With Boston Pilot Project, Next Step Living Aims to Show Energy Efficiency Retrofits Aren’t Only for the Wealthy

10/21/10Follow @xconomy

Retrofitting homes for energy efficiency may not be as expensive or unattainable as consumers may think, says Next Step Living founder and CEO Geoff Chapin. His Boston-based startup is working to bring energy improvements to more households by helping consumers making sense of the array of rebates and financial incentives available for such home renovations, and marketing the improvements to wider groups of homeowners, rather than individuals.

“We felt the big reason why people hadn’t taken action yet was that they didn’t know the real value of what people could achieve,” says Chapin, who’s worked as a consultant in the environmental space. “And they didn’t have the community to make it all happen. So we took a community approach.”

Next Step promotes its services through community-based initiatives with cities, nonprofit groups, and employers, like Boston-based EnerNOC. The startup performs home energy assessments and helps homeowners take the next steps in sealing up their houses to prevent heated or cooled air from escaping, a primary factor in driving up energy costs. One such partnership is with the Mass Audubon Society, where members get a discount on Next Step‘s energy efficiency services and track their reduced carbon footprint as a group.

As far as home improvements go, many consumers look to new windows or insulation to reduce their energy costs, but air sealing is an earlier step that can be more effective (and less expensive) than those other methods, Chapin says.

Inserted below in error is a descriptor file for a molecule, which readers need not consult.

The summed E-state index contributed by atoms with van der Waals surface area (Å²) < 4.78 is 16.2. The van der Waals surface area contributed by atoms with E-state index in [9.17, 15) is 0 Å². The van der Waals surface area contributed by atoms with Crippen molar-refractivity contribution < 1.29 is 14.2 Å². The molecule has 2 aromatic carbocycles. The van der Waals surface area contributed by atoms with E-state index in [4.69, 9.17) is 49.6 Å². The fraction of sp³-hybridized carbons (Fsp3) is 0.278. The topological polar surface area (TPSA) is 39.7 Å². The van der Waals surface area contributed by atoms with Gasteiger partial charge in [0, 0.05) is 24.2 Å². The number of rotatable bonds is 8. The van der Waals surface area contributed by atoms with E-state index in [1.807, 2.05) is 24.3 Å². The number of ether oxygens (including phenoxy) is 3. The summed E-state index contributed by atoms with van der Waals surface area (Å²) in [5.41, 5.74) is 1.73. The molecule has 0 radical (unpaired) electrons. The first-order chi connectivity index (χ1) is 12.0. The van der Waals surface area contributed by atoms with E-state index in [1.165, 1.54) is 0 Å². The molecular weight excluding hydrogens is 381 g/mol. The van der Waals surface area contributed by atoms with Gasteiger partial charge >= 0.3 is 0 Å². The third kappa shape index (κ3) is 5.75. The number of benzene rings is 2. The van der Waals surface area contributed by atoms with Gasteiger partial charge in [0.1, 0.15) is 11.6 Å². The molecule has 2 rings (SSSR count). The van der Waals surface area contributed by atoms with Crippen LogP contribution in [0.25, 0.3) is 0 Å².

“In the past, people have had insulation put down in the home before the air sealing,” Chapin says. “That’s like wearing a knotted sweater. The air sealing puts down a windbreaker level beneath before the air flows through.”

Next Step starts home energy assessments by blowing air out of the front door of the house, creating a vacuum effect that causes air from outside to leak into the house wherever it can. The technicians then take an infrared camera and highlight the areas through the home where the most air is leaking—in other words, the spots most in need of air sealing.

“It creates a visual picture of what happens and shows the biggest areas for improvement,” Chapin says. “It helps consumers understand why a certain room is always cold and helps them understand what has previously been a black box for their home.”

NextStep comes back a few weeks later to perform the air sealing—by using a caulking gun and sealing cracks with foam—and insulation updates, and also helps consumers make sense of what … Next Page »

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